Cutting and dry-fitting. I checked my measurements for the rug layout by dry-fitting single rows of tile in both directions, working out from the centerline, using the proper joint spacing — in this case, 3/16 inch. To give the rug pattern a look of planned symmetry, I wanted to complete the edges of the diagonally laid field tile with full half-tiles. This layout dictated the run of the surrounding decorative band. The interlocking zigzag decorative border tile came ready to install and included special pieces to complete inside and outside corners. Theoretically, the pattern could be laid to complete the full band without having to make any cuts. However, the field tile layout stretched the decorative band layout, resulting in an undersized gap, too small to fit a full decorative tile. The owners were adamant about maintaining uniform grout lines, so I couldn't make up the difference by slightly spreading the overall layout. The irregular shape of the proprietary corner tile also ruled out any clever mitering tricks. Instead, I downsized a couple of tiles adjacent to the corner tile and split the difference between slightly reduced, recut pieces.

Cutting a zigzag line through ceramic tile is a job for a ring saw — mine is made by the Gemini Saw Company (310/891-0288, The saw is vaguely similar to a band saw, but the ring-shaped, diamond-coated wire blade cuts in all directions and revolves through a water bath (Figure 4).


Figure 4.By expanding the border dimension of the rug pattern, the author created a space in the decorative tile layout too large for a single tile to fill yet too small for a full tile. Laying the cut-down tile at the border's corner effectively disguises the adjustment. A diamond-coated blade in a ring saw permits fast and accurate irregular cuts.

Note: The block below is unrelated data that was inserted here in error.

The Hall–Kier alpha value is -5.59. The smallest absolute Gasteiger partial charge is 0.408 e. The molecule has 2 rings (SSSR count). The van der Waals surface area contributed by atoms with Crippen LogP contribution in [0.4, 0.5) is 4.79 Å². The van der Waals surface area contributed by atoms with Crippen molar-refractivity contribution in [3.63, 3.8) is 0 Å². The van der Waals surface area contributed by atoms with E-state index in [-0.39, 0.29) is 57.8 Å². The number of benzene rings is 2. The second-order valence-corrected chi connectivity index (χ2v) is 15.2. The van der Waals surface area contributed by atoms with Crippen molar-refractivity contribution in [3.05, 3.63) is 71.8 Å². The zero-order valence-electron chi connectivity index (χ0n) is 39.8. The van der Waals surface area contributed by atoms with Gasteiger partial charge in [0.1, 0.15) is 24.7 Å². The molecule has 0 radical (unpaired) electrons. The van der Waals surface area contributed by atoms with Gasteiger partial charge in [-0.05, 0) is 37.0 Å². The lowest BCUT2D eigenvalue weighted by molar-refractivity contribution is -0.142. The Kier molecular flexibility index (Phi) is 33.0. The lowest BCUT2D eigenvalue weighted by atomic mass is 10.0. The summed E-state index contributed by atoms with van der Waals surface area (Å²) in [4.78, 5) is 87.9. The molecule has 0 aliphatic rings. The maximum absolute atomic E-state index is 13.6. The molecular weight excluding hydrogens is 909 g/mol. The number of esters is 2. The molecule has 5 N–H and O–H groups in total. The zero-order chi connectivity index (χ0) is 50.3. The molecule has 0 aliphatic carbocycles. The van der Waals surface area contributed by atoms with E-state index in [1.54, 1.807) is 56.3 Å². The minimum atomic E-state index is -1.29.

Scroll cuts are simple to make with a ring saw; any shape or radius can be cut, greatly simplifying custom inlay work.

I cut the field tile with an electric wet saw equipped with a diamond blade (Figure 5). It's possible to trim the tiles with a snap cutter, but when cutting large, 18x18-inch tile, a water saw produces less waste. The machine I use, a Tile Master XL High Production Tile Saw (Felker Tile Saws, 800/938-7925,, allows me to cut larger tile on the diagonal in a single pass, rather than having to cut halfway and then flip the tile to complete the cut. When cutting on the diagonal, I draw a guideline on the tile with a permanent marker and a straightedge, from corner to corner. This helps to keep the cuts accurate as I "freehand" them through the saw blade.


Figure 5.After drawing an accurate diagonal line on the tile, the author makes freehand cuts on a diamond-blade-equipped wet saw.